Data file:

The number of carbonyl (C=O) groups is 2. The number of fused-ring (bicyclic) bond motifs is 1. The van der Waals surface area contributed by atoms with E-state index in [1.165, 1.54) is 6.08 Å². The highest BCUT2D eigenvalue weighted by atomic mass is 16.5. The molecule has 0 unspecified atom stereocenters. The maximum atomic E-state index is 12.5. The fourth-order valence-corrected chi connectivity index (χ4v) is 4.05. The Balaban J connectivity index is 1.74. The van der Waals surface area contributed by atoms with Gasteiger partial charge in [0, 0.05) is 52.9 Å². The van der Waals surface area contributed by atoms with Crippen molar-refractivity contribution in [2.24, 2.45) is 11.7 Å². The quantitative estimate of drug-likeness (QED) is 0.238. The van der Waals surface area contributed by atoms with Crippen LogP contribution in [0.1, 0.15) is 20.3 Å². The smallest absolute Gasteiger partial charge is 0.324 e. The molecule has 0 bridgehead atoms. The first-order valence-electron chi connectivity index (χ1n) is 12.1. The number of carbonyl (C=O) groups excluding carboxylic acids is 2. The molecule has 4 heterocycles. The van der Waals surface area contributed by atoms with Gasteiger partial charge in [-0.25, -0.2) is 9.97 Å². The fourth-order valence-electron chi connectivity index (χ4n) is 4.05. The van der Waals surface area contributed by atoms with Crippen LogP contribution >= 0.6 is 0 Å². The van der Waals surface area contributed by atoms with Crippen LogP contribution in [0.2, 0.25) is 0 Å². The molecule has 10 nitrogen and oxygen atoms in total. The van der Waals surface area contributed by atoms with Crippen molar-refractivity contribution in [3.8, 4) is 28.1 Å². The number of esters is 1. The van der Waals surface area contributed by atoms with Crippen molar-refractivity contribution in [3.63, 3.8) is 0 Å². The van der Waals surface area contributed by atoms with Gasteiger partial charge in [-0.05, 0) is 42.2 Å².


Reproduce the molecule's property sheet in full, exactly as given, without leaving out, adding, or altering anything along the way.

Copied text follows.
The number of carbonyl (C=O) groups is 2. The number of fused-ring (bicyclic) bond motifs is 1. The van der Waals surface area contributed by atoms with E-state index in [1.165, 1.54) is 6.08 Å². The highest BCUT2D eigenvalue weighted by atomic mass is 16.5. The molecule has 0 unspecified atom stereocenters. The maximum atomic E-state index is 12.5. The fourth-order valence-corrected chi connectivity index (χ4v) is 4.05. The Balaban J connectivity index is 1.74. The van der Waals surface area contributed by atoms with Gasteiger partial charge in [0, 0.05) is 52.9 Å². The van der Waals surface area contributed by atoms with Crippen molar-refractivity contribution in [2.24, 2.45) is 11.7 Å². The quantitative estimate of drug-likeness (QED) is 0.238. The van der Waals surface area contributed by atoms with Crippen LogP contribution in [0.1, 0.15) is 20.3 Å². The smallest absolute Gasteiger partial charge is 0.324 e. The molecule has 0 bridgehead atoms. The first-order valence-electron chi connectivity index (χ1n) is 12.1. The number of carbonyl (C=O) groups excluding carboxylic acids is 2. The molecule has 4 heterocycles. The van der Waals surface area contributed by atoms with Gasteiger partial charge in [-0.25, -0.2) is 9.97 Å². The fourth-order valence-electron chi connectivity index (χ4n) is 4.05. The van der Waals surface area contributed by atoms with Crippen LogP contribution >= 0.6 is 0 Å². The van der Waals surface area contributed by atoms with Crippen LogP contribution in [0.2, 0.25) is 0 Å². The molecule has 10 nitrogen and oxygen atoms in total. The van der Waals surface area contributed by atoms with Crippen molar-refractivity contribution in [3.8, 4) is 28.1 Å². The number of esters is 1. The van der Waals surface area contributed by atoms with Crippen molar-refractivity contribution in [3.63, 3.8) is 0 Å². The van der Waals surface area contributed by atoms with Gasteiger partial charge in [-0.05, 0) is 42.2 Å².